The DDoS landscape: where we are, and where we’re going

If a week is a long time in politics, as former British Prime Minister Harold Wilson observed, a year in cyber security can seem like an eternity. But despite the rapid changes, many things remain constant. We can always expect cyber criminals to embrace new technology as fast as legitimate businesses do, and to use it to launch new types of attacks that are ever more damaging and harder to defend against.

DDoS attacks are a case in point. In April 2018, the UK’s National Crime Agency named DDoS as the leading threat facing businesses. The Agency noted the sharp increase in attacks on a range of organisations during 2017 and into 2018, and advised organisations to take immediate steps to protect themselves against the escalating threat.

DDoS gets bigger, stronger, smarter

This warning was timely, as through late 2017 and into 2018, DDoS attacks got much larger – and that trend is showing no signs of slowing down. In Q3 of 2018, the average DDoS attack volume more than doubled compared to Q1, from 2.2 Gbps to 4.6 Gbps according to Link11´s latest DDoS Report. These attack volumes are far beyond the capacity of most websites, so this is an alarming trend. Compared to Q2, the total number of attacks also grew by 71% in Q3, to an average of over 175 attacks per day.

Attacks also got more sophisticated. 59% of DDoS incidents in Q3 of 2018 used two or more attack vectors, compared with 46% in Q2. Meanwhile, a highly targeted and strategic approach to DDoS attacks was observed as the year went on; our operation centre saw DDoS attacks on e-commerce providers increase by over 70% on Black Friday (23 November) and by a massive 109% on Cyber Monday (26 November) compared with the November average. Attacks are focusing on specific sectors, with the aim of causing more disruption.

DDoS as a service

At the same time, these larger, more sophisticated DDoS attacks are easier for criminals to launch than ever before too, from DDoS-as-a-Service provider. Perhaps the best known of these, Webstresser.org was selling multi-gigabit DDoS attacks on the Darknet for as little as $11 per attack before it was shut down by police in early 2018. Webstresser’s services were used in early 2018 to bring online services from several Dutch banks and numerous other financial and government services in the Netherlands to a standstill. Customers were left without access to their bank accounts for days.

Other services have sprung up to take Webstresser’s place, offering DDoS by the hour for $10, and by the day at bulk discount rates of $200. No expertise is required: just enter your (stolen) credit card details, and the domain you want to target. Even cloud services can be knocked offline, with very little money and little to no technical expertise required to launch an attack.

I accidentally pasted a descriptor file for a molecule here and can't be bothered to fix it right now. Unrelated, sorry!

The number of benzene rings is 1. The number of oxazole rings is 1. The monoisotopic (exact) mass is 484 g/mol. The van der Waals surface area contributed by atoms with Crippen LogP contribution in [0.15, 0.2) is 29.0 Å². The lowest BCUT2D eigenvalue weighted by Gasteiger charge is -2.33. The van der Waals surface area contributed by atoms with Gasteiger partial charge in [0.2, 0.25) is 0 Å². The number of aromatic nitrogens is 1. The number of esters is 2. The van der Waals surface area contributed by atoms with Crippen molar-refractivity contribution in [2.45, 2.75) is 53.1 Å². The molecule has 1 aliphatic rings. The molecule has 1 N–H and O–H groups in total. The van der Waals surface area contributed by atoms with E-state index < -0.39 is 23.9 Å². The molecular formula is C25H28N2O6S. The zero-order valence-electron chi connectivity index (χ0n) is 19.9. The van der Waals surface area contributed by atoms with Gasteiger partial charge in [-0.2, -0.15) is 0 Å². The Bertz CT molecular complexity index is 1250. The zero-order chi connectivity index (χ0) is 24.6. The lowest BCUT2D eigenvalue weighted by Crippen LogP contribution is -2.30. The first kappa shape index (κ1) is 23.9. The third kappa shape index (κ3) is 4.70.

Web application attacks

Another increasingly targeted component of organisations’ IT estates during 2018 was web applications. 2018 saw high-profile breaches affecting tens of millions of customers from several high-profile companies in the travel and financial sectors. The aim of these attacks is to exfiltrate sensitive data for re-use or resale, with the attackers seeking to exploit weaknesses in the application itself, or the platform it is running on to get access to the data.

2019: predictions and protection

So as 2018 saw attacks growing in volume and complexity, what attacks can we expect to see in 2019?

We have already seen how versatile botnets are for crypto-mining and sending spam – this will extend into DDoS attacks too. Botnets benefit from the ongoing rapid growth in cloud usage and increasing broadband connections as well as the IoT, and the vulnerabilities that they address are on the protocol and application level and are very difficult to protect using standard network security solutions. Bots in public cloud environments can also propagate rapidly to build truly massive attacks.

Attack tactics, for which SSL encryption have long since ceased to be a defence, will gain even more intelligence in the coming months. The only possible answer to this can be defence strategies that cover machine learning and artificial intelligence, which can process large data streams in real time and develop adaptive measures. Highly-targeted attacks, such as those on web applications, will also continue because the rewards are so high – as we’ve seen from the 2018 data breaches we touched on earlier.

Also, 2019 could be the year in which a hacktivist collective or nation-state will launch a coordinated attack against the infrastructure of the internet itself. The 2016 DDoS attack against hosting provider Dyn showed that a single attack against a hosting provider or registrar could take down major websites. DDoS tools and techniques have evolved significantly since then, creating a very real risk of attacks that could take down sections of the Web – as shown by the attack which targeted ISPs in Cambodia. Other forms of critical infrastructure are also vulnerable to DDoS exploits, as we saw in 2018’s attack on the Danish rail network.

In conclusion, tech innovations will continue to accelerate and enable business, and cyber criminals will also take advantage of those innovations for their own gain. With more and more business taking place online, dependence on a stable internet connection rises significantly. Likewise, revenues and reputation are more at risk than ever before. Therefore, organisations must be proactive and deploy defences that can keep pace with even new, unknown threats – or risk becoming the next victim of increasingly sophisticated, highly targeted mega-attacks.

Source: https://www.information-age.com/the-ddos-landscape-123478142/